“Only when people with disabilities will really be part of the society; will be educated in every kindergarten and any school with personal assistance; live in the community and not in different institutions; work in all places and in any position with accessible means; and will have full accessibility to the public sphere, people may feel comfortable to sit next to us on the bus.”

Ahiya (WHO World Report on Disability)

According to the World Health Organisation, disability can be defined as including any of the following interconnected features: impairments in body function or structure, activity limitations such as walking or eating, and participation restrictions on involvement in any part of life. The WHO estimates that 15% of the world’s population is living with some form of disability, which makes it around 90 million people in Southeast Asia alone.

In the past, most disability solutions involved segregating those with significant impairments into special schools or purpose-built institutions, which contributed to people like Ahiya enduring isolation in public spaces. What we need now is a ‘bio-psycho-social model’ that enables people with disabilities (PwD) to be integrated into the rest of society, through understanding, accessibility, and provision of purpose-built equipment. Let’s take a look at the startups on the Southeast Asia tech scene using their expertise to create a more inclusive future.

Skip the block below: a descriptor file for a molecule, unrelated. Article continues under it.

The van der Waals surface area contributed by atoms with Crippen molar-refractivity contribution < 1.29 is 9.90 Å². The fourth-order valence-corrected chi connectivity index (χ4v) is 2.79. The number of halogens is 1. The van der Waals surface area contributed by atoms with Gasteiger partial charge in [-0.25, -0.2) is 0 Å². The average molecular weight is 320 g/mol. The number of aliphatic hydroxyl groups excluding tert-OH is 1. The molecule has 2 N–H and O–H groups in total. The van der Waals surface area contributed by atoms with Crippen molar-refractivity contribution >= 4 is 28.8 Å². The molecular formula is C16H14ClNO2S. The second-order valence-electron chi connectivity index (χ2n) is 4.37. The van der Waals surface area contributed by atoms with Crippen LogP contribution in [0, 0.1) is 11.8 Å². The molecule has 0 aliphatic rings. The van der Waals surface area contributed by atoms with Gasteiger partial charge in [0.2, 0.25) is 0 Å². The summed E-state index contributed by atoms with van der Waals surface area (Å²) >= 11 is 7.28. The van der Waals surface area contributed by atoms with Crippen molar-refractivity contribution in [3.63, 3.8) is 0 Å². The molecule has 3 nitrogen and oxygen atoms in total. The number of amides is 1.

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Kerjabilitas, Indonesia

Rubby Emir, founder of Kerjabilitas, developed an interest in accessibility growing up with a learning-disabled sister. After graduating from university, he worked with an NGO where he noticed one of the biggest hurdles faced by PwDs was access to employment. 

Kerjabilitas (which means work-ability) is a job agency, connecting job seekers with disabilities and companies open to hiring them. Its platform allows potential employees to search vacancies according to their abilities, provides career support, facilitates connection and interaction through a networking feature and is designed for use by those with sight and hearing impairments. 

According to Emir, the biggest challenge is increasing awareness, since understanding of disabilities in Indonesia is still very low.

(these)abilities, Singapore

(these)abilities is a design and technology company aiming to ‘disable disabilities’ through the creation of products that ‘level the playing field’. Their focus areas are accessibility to technology, re-integration through social inclusion, and educating the public to understand disability.

Founder Ken Chua entered the sector as a teaching assistant at the Cerebral Palsy Association of Singapore where he observed most obstacles were design problems. This inspired him to obtain skills to create solutions at the Singapore University of Technology and Design.

 “People are born differently-abled, not disabled, but because society has minimal inclusion for such people, it renders them disabled,” Chua has said, while also stating, “We could do more, and we should do more.”

Enablecode, Vietnam